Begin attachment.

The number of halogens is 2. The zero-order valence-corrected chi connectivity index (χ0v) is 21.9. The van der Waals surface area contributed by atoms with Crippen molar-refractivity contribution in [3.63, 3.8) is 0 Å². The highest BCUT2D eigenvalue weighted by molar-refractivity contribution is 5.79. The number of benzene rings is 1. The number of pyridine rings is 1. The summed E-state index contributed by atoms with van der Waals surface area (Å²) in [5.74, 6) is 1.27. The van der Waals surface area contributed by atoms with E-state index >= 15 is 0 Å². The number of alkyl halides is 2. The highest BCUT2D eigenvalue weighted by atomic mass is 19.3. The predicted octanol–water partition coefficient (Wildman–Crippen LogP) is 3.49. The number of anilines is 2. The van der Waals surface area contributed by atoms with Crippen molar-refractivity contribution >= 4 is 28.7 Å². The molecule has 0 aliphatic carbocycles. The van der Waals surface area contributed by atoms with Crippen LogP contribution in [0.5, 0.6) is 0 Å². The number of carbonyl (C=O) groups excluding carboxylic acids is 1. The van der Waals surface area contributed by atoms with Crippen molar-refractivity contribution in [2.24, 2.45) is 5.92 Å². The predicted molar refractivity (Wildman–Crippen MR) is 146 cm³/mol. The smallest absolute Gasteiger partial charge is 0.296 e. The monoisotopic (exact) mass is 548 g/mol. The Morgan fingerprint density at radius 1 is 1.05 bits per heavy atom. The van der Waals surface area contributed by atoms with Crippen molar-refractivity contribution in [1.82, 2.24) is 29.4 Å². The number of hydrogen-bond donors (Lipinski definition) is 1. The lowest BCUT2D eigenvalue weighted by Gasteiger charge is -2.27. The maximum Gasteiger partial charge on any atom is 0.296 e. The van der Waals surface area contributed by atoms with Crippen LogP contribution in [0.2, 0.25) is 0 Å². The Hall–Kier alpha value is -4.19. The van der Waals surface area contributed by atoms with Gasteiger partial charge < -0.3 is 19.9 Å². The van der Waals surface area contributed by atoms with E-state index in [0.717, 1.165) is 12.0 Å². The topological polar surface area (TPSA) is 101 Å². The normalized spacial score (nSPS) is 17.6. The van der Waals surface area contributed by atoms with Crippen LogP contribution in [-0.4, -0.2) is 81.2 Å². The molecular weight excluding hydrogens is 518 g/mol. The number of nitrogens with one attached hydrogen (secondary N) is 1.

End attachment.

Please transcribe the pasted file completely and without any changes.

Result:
The number of halogens is 2. The zero-order valence-corrected chi connectivity index (χ0v) is 21.9. The van der Waals surface area contributed by atoms with Crippen molar-refractivity contribution in [3.63, 3.8) is 0 Å². The highest BCUT2D eigenvalue weighted by molar-refractivity contribution is 5.79. The number of benzene rings is 1. The number of pyridine rings is 1. The summed E-state index contributed by atoms with van der Waals surface area (Å²) in [5.74, 6) is 1.27. The van der Waals surface area contributed by atoms with E-state index >= 15 is 0 Å². The number of alkyl halides is 2. The highest BCUT2D eigenvalue weighted by atomic mass is 19.3. The predicted octanol–water partition coefficient (Wildman–Crippen LogP) is 3.49. The number of anilines is 2. The van der Waals surface area contributed by atoms with Crippen molar-refractivity contribution >= 4 is 28.7 Å². The molecule has 0 aliphatic carbocycles. The van der Waals surface area contributed by atoms with Crippen LogP contribution in [0.5, 0.6) is 0 Å². The number of carbonyl (C=O) groups excluding carboxylic acids is 1. The van der Waals surface area contributed by atoms with Crippen molar-refractivity contribution in [2.24, 2.45) is 5.92 Å². The predicted molar refractivity (Wildman–Crippen MR) is 146 cm³/mol. The smallest absolute Gasteiger partial charge is 0.296 e. The monoisotopic (exact) mass is 548 g/mol. The Morgan fingerprint density at radius 1 is 1.05 bits per heavy atom. The van der Waals surface area contributed by atoms with Crippen molar-refractivity contribution in [1.82, 2.24) is 29.4 Å². The number of hydrogen-bond donors (Lipinski definition) is 1. The lowest BCUT2D eigenvalue weighted by Gasteiger charge is -2.27. The maximum Gasteiger partial charge on any atom is 0.296 e. The van der Waals surface area contributed by atoms with Crippen LogP contribution in [0.2, 0.25) is 0 Å². The Hall–Kier alpha value is -4.19. The van der Waals surface area contributed by atoms with Gasteiger partial charge < -0.3 is 19.9 Å². The van der Waals surface area contributed by atoms with E-state index in [0.717, 1.165) is 12.0 Å². The topological polar surface area (TPSA) is 101 Å². The normalized spacial score (nSPS) is 17.6. The van der Waals surface area contributed by atoms with Crippen LogP contribution in [-0.4, -0.2) is 81.2 Å². The molecular weight excluding hydrogens is 518 g/mol. The number of nitrogens with one attached hydrogen (secondary N) is 1.